He brings a wealth of knowledge and significant strategic experience to this position.

The appointment follows the retirement of the current Chairman, Len Early, after 13 years of dedicated and loyal service. Len will serve as a consultant until the end of the 2013 financial year, to assist Mark and the Board with the transition.

After steering the APSS through volatile times during the GFC, Len leaves the fund in a solid position and with Mark at the helm, well positioned to build on our successes and manage the challenges ahead.

March 2013

Don't be the victim of a super scam

An offer to help you get access to your super early might seem like a great idea, but you could end up losing your life savings.

Super is money for your retirement and not money that you can access legally before the ages of 55 to 60, depending on your date of birth. There are exceptions in circumstances such as terminal illness, permanent incapacity or where an early release is approved on limited severe financial hardship or compassionate grounds.
So, if someone is trying to convince you that they can help you access your super early, watch out! Be very wary of:

  • Advertisements promoting early access to your super.
  • Schemes that promise you a quick and easy way to access or ‘unlock’ your super.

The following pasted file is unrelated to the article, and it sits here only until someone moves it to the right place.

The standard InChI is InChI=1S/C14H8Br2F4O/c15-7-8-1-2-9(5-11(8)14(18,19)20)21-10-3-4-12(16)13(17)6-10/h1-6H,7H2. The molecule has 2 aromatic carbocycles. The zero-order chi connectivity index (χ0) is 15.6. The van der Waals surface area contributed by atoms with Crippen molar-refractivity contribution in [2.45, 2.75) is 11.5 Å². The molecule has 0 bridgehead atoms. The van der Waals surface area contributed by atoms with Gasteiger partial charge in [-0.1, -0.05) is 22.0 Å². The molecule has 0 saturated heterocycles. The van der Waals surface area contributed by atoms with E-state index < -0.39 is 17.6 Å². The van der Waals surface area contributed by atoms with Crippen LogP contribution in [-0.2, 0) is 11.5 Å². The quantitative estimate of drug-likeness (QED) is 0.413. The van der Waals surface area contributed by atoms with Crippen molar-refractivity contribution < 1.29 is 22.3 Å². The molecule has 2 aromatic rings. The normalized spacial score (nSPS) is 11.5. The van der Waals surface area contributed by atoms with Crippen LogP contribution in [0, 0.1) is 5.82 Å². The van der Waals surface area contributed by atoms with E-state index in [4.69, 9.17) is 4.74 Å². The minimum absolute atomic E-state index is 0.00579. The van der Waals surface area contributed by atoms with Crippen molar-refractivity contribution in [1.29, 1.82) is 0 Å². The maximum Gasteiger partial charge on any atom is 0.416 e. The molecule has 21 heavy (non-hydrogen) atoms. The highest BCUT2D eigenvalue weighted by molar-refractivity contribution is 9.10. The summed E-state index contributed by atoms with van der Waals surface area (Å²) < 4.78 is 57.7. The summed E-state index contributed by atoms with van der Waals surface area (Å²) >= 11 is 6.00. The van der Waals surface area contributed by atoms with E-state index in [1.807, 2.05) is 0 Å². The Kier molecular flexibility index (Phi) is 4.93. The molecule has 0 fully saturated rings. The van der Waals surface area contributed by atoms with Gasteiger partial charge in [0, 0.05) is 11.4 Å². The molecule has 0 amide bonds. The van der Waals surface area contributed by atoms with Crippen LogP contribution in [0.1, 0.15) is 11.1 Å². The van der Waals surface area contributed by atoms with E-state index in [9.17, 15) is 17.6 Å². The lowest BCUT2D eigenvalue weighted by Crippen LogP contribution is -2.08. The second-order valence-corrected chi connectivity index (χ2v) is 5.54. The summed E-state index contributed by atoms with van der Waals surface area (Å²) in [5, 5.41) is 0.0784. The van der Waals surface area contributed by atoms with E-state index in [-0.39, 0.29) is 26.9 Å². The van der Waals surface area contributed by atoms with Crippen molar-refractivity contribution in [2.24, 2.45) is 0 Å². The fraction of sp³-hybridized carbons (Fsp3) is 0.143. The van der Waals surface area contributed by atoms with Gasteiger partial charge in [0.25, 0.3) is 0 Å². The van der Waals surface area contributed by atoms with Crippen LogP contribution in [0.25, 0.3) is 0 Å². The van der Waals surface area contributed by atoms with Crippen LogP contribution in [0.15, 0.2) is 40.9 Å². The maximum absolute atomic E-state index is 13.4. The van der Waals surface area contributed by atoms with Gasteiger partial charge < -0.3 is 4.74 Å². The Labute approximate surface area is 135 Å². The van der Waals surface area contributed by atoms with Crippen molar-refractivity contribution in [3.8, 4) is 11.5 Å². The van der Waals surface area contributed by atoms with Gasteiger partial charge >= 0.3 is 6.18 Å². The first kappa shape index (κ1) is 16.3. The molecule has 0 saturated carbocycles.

• Offers to ‘take to control of your super’.
  • Schemes that offer high, quick returns and sometimes tax-free benefits before age 60.
  • Unlicensed operators that claim to be qualified financial advisers.

Promoters of illegal super scams often target people who are in financial distress. If you are experiencing financial hardship, please contact SuperPhone on 1300 360 373 to discuss the options available to you.

How does a super scam work?

A typical super scam involves someone posing as a financial adviser who might ask you to sign over your super to a self-managed super fund (SMSF), and then they will transfer the money to you, less a commission. Except that often they don’t, and your money can be lost forever.
To add to the pain of this, you may face significant tax and/or penalties under tax laws for the illegal withdrawal from your super.
If you have been approached about accessing your super early, you should report it to ASIC by calling 1300 300 630 or the ATO on 13 28 61. You should also tell your friends and family to protect them.
What you can do to protect yourself from scammers

  • Use your common sense. Do not let anyone pressure you into making decisions about your super money or investments.
  • Get independent advice. Speak to a financial planner and make sure they are licensed by ASIC. You could also seek advice and information from a lawyer, your employer or union representative.
  • Don’t give out your personal details. Be sure to keep your super information secure at all times.
  • Check out the scam section on ASIC’s MoneySmart website. It includes a list of people that ASIC has taken legal action against for promoting these scams. Go to in new window